Delphi For Fun Newsletter #29[Home]
Friday, October
4, 2002
It's fall and
we're seeing the first signs that winter is on the way.
The last hummingbird abandoned us a couple weeks ago to
head for warmer climes . The birches, Virginia creeper and
Sassafras are all
coloring up and the maples are thinking about donning their new red fall
coats. About 3/4 of our winter wood supply is cut,
split and stacked down by the shop. Each year I think
that this is the year to buy a powered wood splitter, but
then I think about the benefits of exercise (and what a nice
computer upgrade the money would buy).
Two thirds of the kids
and grandkids are coming for a fall visit next week, so I
decided to get a
newsletter out to the viewers who like occasional reminders of
what is new here at DFF .
The list server at our host site has been down for several
days, so I had to reconstruct the distribution list and
I'm trying a new mail distribution program. If things
don't look right or you don't get this (:>), let me know.
Most of the programs in the past six weeks have had a
"simulation" or "Delphi techniques" flavor. I did get a
neat "Chessboard Fallacy" program posted a couple of days
ago. Yesterday I decided to take a look at download
statistics from the DelphiForFun log files that I've been
accumulating. We passed 25,000 home page visitors this
week and there have been more than 65,000 downloads in the
past 11 months! I posted a "Top 25 Downloads" page for
those who may be interested.
Here are the rest of the "What's
New" items
since last time:
August 25, 2002: I've been working on Linkages, a mechanical linkages simulator program this week, but it's going to take at least another week to get anything even close to working. In the meantime here are a couple of others of the "Can You Find?" or "TShirt" variety that somehow had never gotten posted. Pandigital Numbers introduces that topic and asks for the smallest pandigital that is a perfect square and the smallest number that, together with its square, contains all of the digits from 1 through 9. Remainder of 1 looks for, (and finds), the smallest multiple of 13 that leaves a remainder of 1 when divided by integers 2 through 12. We do this in a couple of ways and compare run times measured in microseconds. (The smart way is about 100 times faster.)
August
30, 2002: We were sidetracked again this week
by an interesting project  converting a differential
equation solver to Delphi. Don't let your eyes glaze
over just yet. There are lot's of academicians to
supply us with the equations describing how things
work. We just need to be able to convert them to
numbers we can print, plot or otherwise play with.
Here's a
RungeKutta program over in Math Topics with
procedures and test cases for solving Second Order
Ordinary Differential Equations with Known Initial
Conditions. Machines that follow Newton's Laws of
Motion including projectiles, rolling or sliding
objects, pendulums, springmass systems, etc. can be
described with equations of this type. Useful indeed
for those of us interested in computer simulations of
the real world.
September
8, 2002: I finished working on some
Sprite Animation demo programs this week and posted
them over in the Delphi Techniques section. Really just
an investigation to the mysteries of making
nonrectangular things (ellipses and letters and a little
walking man) move smoothly and quickly across the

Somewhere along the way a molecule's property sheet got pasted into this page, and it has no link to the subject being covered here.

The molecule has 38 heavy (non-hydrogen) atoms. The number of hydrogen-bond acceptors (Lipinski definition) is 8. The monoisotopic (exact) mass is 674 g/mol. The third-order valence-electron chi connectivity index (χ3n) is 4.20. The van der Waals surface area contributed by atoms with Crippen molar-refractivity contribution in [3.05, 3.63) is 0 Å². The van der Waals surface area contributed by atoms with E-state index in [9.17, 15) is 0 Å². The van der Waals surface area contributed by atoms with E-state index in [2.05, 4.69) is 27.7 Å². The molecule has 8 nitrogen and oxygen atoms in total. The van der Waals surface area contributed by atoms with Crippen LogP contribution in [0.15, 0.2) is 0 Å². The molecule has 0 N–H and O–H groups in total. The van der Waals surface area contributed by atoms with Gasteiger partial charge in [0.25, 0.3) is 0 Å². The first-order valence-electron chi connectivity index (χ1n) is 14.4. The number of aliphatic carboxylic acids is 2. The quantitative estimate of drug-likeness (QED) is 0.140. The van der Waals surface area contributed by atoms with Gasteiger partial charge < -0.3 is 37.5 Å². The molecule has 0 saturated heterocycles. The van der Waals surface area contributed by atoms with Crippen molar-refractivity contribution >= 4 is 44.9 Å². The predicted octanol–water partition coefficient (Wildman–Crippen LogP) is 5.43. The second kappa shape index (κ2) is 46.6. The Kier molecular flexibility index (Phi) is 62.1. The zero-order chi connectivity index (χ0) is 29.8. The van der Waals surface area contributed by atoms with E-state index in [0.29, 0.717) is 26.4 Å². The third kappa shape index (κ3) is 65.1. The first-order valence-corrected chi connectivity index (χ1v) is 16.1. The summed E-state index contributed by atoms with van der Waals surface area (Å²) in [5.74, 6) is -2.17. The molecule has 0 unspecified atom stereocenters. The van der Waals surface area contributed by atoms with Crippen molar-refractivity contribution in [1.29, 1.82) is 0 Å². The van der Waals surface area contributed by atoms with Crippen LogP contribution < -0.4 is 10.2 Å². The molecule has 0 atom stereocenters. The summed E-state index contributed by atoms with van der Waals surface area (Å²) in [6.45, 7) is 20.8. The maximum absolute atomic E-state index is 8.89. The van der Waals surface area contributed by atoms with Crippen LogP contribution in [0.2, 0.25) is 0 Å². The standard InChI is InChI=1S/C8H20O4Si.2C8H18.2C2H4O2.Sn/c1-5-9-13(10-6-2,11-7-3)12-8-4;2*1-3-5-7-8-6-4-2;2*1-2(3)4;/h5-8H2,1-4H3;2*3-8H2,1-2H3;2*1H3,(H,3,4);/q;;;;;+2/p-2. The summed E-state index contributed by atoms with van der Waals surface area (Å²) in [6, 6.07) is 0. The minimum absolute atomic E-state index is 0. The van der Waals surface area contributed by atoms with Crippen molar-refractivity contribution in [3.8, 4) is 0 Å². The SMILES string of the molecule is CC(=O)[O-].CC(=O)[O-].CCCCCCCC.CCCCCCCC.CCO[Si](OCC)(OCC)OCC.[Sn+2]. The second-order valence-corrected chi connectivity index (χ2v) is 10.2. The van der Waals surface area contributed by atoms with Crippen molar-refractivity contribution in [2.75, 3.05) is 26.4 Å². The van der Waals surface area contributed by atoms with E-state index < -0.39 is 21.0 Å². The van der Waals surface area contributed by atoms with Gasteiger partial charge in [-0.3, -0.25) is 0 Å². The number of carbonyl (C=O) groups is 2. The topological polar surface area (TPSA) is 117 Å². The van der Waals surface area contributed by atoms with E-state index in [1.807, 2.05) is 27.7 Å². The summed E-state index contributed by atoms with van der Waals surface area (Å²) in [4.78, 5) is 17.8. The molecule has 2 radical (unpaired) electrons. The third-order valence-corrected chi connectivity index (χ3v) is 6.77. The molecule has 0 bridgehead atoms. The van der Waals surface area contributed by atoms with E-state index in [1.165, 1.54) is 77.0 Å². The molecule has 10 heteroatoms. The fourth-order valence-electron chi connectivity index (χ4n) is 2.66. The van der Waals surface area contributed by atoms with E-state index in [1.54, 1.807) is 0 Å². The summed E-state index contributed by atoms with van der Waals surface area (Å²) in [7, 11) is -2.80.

screen. Some of the mysteries are even solved!
September
11, 2002: While working on the Sprite Animation
program, I had to study up on Mask drawing, the tricky way
that programs can nicely put a nonrectangular image over
another image using a system that only knows how to draw
rectangles (i.e. Windows).
Here's a
Mask Drawing description and demo
program showing how the trick is
performed.
September 16, 2002: Occasionally it's convenient to identify which version of Delphi is being used to compile a program. Borland predefines conditional symbols identifying Delphi versions but the values are not very well documented. I just spent a couple of hours tracking them down so here's a Testing Delphi Versions page to save doing it again.
September 21, 2002: Here's another program, Pendulums Simple and Otherwise, written to exercise the RungeKutta differential equation solver posted a couple of weeks ago. This version explores and animates three pendulum variations  Simple, Double, and Damped Forced. Interesting to play with, even if you're not into that higher math stuff.
September 28, 2002: I ran across this experiment the other day which uses playing cards to start us thinking about the Number of Divisors of positive integers. This simple little program uses card images and flips them for you in case you have mislaid your real deck.
October 1, 2002:
The Chessboard Fallacy program tells you how to cut a chessboard and rearrange the pieces in such a way that the number of squares is reduced from 64 to 63. Unlike some cutting puzzles, these pieces do not cheat on the angles  the pieces will fit exactly. Of course there are many ways to cheat....
October 2, 2002: I wrote a little program today that analyzes DelphiForFun log files and extracts program download statistics. Here's a page of 'Top 25 Program Downloads " for the past 11 months, 30 days and 7 days. There's still some work to do automate generation of the tables but the numbers are kind of interesting.
____________________
Gary Darby
"You cannot create an idea: it just happens  and
you have to be on the alert to seize it when it does
happen. " 
H.E.Dudeney, Mathematician & Puzzleist
"The Bible says, 'If you wish to find, you must
search.' I believe that is true, rarely does a good idea
interrupt you.  Jim Rohn
"I am enough of an artist to draw freely upon my
imagination. Imagination is more important than
knowledge. Knowledge is limited. Imagination encircles
the world."  Albert Einstein
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